And he who masters etymology, and to whom words take on again their original aspects of life and beauty, will become conscious, even in the use of our language, which is but a grand composite of the best parts of many other languages, of the primeval pleasure that men enjoyed who used words when they were fresh and new. They will be musical to his ears, as are the chimes of sweet bells, though heard far off upon the sea, to those who themselves founded them, and dissolved their hearts in song, with the melting metal, as its fiery streams ran into the strong mould. And since each human spirit throws its own light on all surrounding objects and does but see them as they are reflected in it to its eye, a heart that finds joy in the very utterance of its thoughts and feelings, will be sure, like one who revels in the sweet concords of music, to indulge in his favorite employment and to kindle in other hearts, while doing so, the same light that burns brightly in his own. Celestial pleasures are but labors of delight; efforts so true, so high, so joyous, that they become perpetual pastime; and he who imbues, by set purpose at first, and spontaneously afterwards, his own toils on earth with deep inward gladness, gives wings to his feet in climbing towards the holy and sublime, and charms those who behold him, into an instinctive imitation of his happy, soaring flight on high.

ARTICLE IX.

TOPOGRAPHY OF JERUSALEM.'

BY JOSEPH P. THOMPSON, D. D., NEW YORK.

When Josephus wrote the fifth book of his Jewish War, he intended to give so accurate a description of the site and the structure of Jerusalem, that one familiar with the city should be able to reconstruct it in imagination; and, that the stranger should also be able to construct it upon a map, and to trace the siege of Titus, from wall to wall and tower to tower, as a spectator might have done from the summit of the mount of Olives. But in sketching the battle-ground of the Roman general, the Jewish historian only projected a battle-ground for future topographers; and squadrons of Rabbinists, traditionists, archaeologists, geographers, explorers, engineers, and draughtsmen, sciolists and scholars, English, German, American, have deployed about the city, from Hippicus to Anton ia, assaulting chiefly the second wall of their antagonists, and waging the fiercest conflict over the Tyropceon valley. Within the last twenty years, especially, the topography of Jerusalem has become a subject not only of renewed investigation, but of elaborate and even acrimonious controversy. . Travellers, by no means versed in archaeology, and with no previous thought of historical investigations, are incited by the view of unquestionable remains of the Jewish and the Roman periods of the city, to put forth descriptions and theories of its ancient structure with all the assurance and profundity of antiquarian research; and thus the public mind is perplexed and divided according to the seeming competence and authority of the witnesses. Others have visited the city with partisan theo

1 The City of the Great King; or Jerusalem as it was, as it is, and as it is to be. By J. T. Barclay, M. 1)., Missionary to Jerusalem. Philadelphia: James Cliallcn and Sons, and J. B. Lippineott and Co.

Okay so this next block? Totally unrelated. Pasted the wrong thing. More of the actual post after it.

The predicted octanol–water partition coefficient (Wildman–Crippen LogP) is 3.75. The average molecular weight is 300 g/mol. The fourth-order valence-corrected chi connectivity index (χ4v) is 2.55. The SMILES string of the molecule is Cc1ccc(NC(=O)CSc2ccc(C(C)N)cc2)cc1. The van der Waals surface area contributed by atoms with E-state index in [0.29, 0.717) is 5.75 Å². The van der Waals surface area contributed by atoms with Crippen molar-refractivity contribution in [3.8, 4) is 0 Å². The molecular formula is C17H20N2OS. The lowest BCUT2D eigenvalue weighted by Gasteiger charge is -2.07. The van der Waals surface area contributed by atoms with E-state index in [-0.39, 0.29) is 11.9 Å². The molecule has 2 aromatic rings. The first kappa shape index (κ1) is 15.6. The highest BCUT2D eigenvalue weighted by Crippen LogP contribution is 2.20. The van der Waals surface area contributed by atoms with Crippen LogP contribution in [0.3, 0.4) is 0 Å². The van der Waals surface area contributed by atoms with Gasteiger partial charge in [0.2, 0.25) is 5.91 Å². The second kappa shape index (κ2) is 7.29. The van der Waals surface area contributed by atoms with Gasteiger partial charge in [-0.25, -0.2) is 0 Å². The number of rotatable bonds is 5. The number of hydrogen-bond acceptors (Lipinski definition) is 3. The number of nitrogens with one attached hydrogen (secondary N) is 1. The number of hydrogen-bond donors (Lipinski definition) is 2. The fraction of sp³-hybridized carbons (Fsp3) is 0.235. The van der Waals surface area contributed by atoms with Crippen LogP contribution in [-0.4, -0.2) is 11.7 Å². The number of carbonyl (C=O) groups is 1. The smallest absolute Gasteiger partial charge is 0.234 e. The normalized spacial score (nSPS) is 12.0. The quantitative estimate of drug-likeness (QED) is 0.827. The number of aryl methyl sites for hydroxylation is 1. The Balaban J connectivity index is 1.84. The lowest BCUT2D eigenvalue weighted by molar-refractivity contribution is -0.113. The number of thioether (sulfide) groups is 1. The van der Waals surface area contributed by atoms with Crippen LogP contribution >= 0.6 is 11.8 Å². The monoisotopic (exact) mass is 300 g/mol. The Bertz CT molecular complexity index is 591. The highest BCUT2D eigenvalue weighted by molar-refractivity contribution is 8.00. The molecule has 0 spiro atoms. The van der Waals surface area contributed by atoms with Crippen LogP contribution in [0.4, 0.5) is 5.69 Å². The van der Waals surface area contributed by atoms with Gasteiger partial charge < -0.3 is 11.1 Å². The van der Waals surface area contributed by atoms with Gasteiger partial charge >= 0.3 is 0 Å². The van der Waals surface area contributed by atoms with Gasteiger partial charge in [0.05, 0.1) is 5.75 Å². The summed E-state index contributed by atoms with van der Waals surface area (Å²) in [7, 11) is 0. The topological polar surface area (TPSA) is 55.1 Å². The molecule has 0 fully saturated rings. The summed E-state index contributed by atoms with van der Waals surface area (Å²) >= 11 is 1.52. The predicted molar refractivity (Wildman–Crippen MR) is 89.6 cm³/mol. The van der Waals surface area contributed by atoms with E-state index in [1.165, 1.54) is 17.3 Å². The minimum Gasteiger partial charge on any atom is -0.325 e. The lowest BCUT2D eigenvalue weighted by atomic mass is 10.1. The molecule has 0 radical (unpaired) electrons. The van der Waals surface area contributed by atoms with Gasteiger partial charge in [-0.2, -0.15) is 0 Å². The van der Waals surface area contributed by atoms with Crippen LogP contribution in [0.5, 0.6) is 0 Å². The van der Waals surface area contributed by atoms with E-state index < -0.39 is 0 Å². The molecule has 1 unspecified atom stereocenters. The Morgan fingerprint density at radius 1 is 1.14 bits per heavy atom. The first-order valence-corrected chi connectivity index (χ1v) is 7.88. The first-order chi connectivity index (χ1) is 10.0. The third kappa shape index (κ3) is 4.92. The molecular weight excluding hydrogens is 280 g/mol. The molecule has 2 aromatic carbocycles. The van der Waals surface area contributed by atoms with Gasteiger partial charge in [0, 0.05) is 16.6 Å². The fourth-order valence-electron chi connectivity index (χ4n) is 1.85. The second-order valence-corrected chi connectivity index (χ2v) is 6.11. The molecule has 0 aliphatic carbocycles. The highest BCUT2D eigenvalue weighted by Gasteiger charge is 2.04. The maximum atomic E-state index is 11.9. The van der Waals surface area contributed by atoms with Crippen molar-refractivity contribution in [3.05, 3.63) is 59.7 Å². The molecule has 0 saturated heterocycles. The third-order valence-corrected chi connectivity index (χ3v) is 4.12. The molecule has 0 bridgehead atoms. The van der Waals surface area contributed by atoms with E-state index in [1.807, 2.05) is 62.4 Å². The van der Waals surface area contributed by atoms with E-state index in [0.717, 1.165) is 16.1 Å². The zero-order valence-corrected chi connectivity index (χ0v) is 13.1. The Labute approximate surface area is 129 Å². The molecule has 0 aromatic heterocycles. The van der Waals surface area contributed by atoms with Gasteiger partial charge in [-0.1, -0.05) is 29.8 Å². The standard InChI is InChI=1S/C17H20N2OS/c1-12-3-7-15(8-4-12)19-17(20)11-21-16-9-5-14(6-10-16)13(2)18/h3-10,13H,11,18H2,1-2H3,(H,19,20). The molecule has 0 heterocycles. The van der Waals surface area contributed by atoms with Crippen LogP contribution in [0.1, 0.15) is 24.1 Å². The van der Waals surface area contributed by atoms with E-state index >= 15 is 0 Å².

ries as to its principal points of historic interest, only to confirm themselves in preconceived opinions. Geographers have attempted, in the quiet of the study, to reconstruct upon paper the city as described by Josephus, and to harmonize with his detailed account the briefer allusions of other ancient writers, and the conflicting representations of travellers; but in so doing they have only provided new materials for controversy. Indeed, as Isaac Taylor has said — in making what at first view appears to be so simple a thing as a Plan of Ancient Jerusalem, one must "take position upon a battle-field; and he must prepare himself to defend, by all available means, every inch of that position; he must, in fact, make himself a party in an eager controversy, which has enlisted, and which continues to enlist, feelings and prepossessions of no ordinary depth and intensity." 1

This diversity and controversy are owing, in part, to occasional obscurities and discrepancies in Josephus himself; to the impossibility of locating the gates and towers of Josephus in entire conformity with the outline of the city walls and gates as given by Nehemiah; to the modifications of the natural surface of the city, caused by the accumulation of debris and by military engineering; but more than all to certain ecclesiastical questions, which traditionists exalt above all the evidences of natural topography, of archaeology, and of Jewish and Roman history. An illustration of this ecclesiastical spirit occurs in the Article on Jerusalem in Smith's Dictionary of Greek and Roman Geography, from the pen of Rev. George Williams, B. D., of Cambridge University. The writer states without qualification, as if it were a point established in the topography of the Holy City, that "the valley of the Tyropoeon meets the valley of Hinnom at the pool of. Siloam, very near its junction with the valley of Jehoshaphat." [thus far all topographers do agree], "and can be distinctly traced through the city along the west side of the temple enclosure to the Damascus gate, where it opens into a small plain." The statement in italics assumes